My vote is for Bonhoeffer any time ðŸ™‚
“Bonhoeffer’s call for “non-religious Christianity” (Nicht-religiöse Christentum) had nothing to do with abandoning rigid dogma and other forms of traditional Christianity in favour of a more spontaneous communion with the Ground of Being. Instead, it stands for the church having the courage to be the church, to follow Jesus in his uncompromising concreteness, and not to seek refuge in the shadows of pseudo-theological, liturgical or ethical obscurantism.”
I was told Prof. Klaus is one of the top Lutheran theologians in South Africa.
Now this makes our discussion on “The Word of God” more stimulating.
Great quote and good questions for it. Here’s the quote:
“In order to be able to assume the responsibility for other people’s growth, leaders must themselves have grown to true maturity and inner freedom. They must not be locked up in a prison of illusion or selfishness, and they must have allowed others to guide them.
“We can only command if we know how to obey. We can only be a leader if we know how to be a servant. We can only be a mother—or a father—figure if we are conscious of ourselves as a daughter or a son. Jesus is the Lamb before the He is the Shepherd. His authority comes from the Father; He is the beloved Son of the Father” (p. 225).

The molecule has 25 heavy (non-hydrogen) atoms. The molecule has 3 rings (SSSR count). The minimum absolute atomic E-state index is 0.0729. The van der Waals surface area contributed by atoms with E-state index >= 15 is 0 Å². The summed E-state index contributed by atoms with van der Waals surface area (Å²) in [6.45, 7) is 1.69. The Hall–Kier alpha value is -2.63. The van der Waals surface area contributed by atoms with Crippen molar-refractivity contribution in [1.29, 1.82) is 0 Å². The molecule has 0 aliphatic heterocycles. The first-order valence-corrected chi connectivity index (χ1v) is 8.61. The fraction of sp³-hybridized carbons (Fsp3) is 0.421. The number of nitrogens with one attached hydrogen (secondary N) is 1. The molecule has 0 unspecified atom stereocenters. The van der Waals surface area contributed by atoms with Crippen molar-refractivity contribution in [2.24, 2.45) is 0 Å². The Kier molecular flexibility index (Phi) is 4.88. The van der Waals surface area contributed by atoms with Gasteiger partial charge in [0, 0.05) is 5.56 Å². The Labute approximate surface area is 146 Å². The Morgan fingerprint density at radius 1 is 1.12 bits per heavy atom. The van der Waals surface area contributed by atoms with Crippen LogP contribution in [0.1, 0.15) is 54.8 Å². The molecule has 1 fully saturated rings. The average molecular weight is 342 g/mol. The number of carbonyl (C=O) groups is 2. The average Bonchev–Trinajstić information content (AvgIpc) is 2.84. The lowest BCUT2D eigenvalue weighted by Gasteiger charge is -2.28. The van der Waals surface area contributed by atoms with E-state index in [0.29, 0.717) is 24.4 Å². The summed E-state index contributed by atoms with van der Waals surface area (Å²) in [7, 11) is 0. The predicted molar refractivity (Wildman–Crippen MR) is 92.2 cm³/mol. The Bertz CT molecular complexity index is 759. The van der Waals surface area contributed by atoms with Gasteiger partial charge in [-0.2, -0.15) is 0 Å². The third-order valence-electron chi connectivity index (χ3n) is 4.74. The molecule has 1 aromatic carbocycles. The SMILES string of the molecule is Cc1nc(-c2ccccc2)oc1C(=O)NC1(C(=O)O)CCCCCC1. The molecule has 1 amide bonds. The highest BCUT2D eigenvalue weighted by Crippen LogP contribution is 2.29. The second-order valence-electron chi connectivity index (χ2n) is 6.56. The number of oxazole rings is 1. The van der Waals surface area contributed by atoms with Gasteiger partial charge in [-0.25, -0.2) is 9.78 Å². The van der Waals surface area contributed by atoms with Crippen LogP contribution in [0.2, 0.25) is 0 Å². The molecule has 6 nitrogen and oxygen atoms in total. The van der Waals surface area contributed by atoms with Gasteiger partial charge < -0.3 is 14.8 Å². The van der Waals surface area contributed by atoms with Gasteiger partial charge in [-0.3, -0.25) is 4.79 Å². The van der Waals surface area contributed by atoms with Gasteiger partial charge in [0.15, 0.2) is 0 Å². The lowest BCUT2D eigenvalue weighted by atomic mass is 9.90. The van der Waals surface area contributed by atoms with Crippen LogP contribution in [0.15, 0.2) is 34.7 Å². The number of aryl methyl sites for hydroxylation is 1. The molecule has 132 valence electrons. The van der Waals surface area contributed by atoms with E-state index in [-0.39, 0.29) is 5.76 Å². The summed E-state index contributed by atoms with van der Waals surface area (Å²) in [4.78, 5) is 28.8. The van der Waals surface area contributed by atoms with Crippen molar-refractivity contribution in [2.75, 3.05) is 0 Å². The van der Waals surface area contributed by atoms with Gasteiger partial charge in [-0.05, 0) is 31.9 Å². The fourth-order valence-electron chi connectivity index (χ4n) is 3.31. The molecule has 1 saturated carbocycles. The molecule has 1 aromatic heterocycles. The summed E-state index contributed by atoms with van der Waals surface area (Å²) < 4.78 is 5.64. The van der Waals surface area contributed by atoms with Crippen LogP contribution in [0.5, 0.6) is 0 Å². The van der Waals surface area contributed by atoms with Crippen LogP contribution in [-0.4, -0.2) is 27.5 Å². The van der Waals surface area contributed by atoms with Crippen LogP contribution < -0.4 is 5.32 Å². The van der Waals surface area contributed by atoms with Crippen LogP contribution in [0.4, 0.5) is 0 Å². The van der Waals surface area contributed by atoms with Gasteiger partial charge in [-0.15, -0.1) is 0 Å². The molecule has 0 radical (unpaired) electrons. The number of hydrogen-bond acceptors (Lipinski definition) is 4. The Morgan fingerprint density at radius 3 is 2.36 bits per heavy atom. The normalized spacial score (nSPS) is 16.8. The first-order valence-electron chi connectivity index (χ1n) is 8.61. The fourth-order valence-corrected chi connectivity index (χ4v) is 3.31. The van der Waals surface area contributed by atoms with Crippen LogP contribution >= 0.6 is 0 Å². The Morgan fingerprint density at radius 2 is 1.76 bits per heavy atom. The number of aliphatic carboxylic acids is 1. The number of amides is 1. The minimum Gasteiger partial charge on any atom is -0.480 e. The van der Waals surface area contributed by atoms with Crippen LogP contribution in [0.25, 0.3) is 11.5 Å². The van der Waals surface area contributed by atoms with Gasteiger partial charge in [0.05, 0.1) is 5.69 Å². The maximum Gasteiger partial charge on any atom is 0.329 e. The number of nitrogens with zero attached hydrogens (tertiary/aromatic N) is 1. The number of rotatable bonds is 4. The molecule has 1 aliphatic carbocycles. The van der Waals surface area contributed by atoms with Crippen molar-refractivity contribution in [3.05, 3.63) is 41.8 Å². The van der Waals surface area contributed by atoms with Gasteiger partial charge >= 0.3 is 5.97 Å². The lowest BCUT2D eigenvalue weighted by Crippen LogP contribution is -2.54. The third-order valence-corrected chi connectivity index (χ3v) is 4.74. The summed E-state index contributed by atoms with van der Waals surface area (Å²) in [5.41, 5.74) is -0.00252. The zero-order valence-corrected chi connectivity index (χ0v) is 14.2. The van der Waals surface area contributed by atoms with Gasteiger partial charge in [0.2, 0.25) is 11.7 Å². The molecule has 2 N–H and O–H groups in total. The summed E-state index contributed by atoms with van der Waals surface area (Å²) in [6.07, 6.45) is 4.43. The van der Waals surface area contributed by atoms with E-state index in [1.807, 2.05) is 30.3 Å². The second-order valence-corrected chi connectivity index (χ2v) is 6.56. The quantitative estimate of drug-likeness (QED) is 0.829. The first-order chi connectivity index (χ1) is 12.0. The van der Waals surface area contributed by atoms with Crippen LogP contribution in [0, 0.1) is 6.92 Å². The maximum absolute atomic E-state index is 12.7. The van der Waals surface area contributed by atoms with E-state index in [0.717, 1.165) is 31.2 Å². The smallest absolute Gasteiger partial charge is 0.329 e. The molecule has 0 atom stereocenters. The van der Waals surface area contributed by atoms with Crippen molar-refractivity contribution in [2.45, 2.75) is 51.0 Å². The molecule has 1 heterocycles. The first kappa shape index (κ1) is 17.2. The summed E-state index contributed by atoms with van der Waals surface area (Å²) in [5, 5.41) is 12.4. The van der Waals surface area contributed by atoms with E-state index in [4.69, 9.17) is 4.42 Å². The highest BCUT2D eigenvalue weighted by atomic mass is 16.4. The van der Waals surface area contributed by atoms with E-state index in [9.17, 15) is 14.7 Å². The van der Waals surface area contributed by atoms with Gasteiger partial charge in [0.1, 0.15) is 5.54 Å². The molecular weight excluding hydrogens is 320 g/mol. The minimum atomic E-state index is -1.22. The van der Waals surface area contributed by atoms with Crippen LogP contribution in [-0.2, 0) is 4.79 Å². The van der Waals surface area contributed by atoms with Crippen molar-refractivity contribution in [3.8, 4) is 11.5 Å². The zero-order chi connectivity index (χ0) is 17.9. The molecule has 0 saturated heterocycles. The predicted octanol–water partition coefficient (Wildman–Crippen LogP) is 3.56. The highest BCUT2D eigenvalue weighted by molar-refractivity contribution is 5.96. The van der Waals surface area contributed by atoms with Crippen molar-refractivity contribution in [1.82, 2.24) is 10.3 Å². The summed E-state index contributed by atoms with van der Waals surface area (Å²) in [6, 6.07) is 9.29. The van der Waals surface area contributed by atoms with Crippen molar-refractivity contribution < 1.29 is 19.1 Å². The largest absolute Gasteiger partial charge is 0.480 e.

Wow …Not a very sexy term but the content it worth some time:
“An epi-modernist approach makes it easier to distinguish between early and late modernit(ies). The extreme anti-modernist would hesitate to accept the adjective “late” because it could be taken to imply a willingness to accept or even to promote the survival of some aspect of the (early) modern. The extreme ultra-modernist might resist the adjective “late” because this implies the explanatory power of some aspect of the (early) modern is waning. Of course we cannot know precisely what new forms of philosophical reflection will emerge in the coming decades and centuries, but insofar as they participate in the ongoing reconstructive process of transmitting traditions and cultures we can anticipate that they will not simply involve a complete rejection of nor a naïve return to the formulations of an earlier era.
Being an epi-modernist today simply means attending to the early modern as other, without wholesale rejection or embrace, attempting to discern how we can emerge out of, build upon, and move beyond earlier formulations of the biblical tradition while remaining attached to the lived intuitions that characterize Christian life in the world.”
Glad the Korean hostages are all free now. But sad to know the aftermath will still be hard.
Sure … we all need something to complain about? and who’s paying my salary? and feeding my addiction for chips!? (just kidding!) And now to more pressing questions…
“In these revolutionary post-church/pathological-church times I wonder if we need to move beyond arguements of legitimising our existence as gathering of Christians and instead address the question facing us in the west of why we should bother gathering at all?”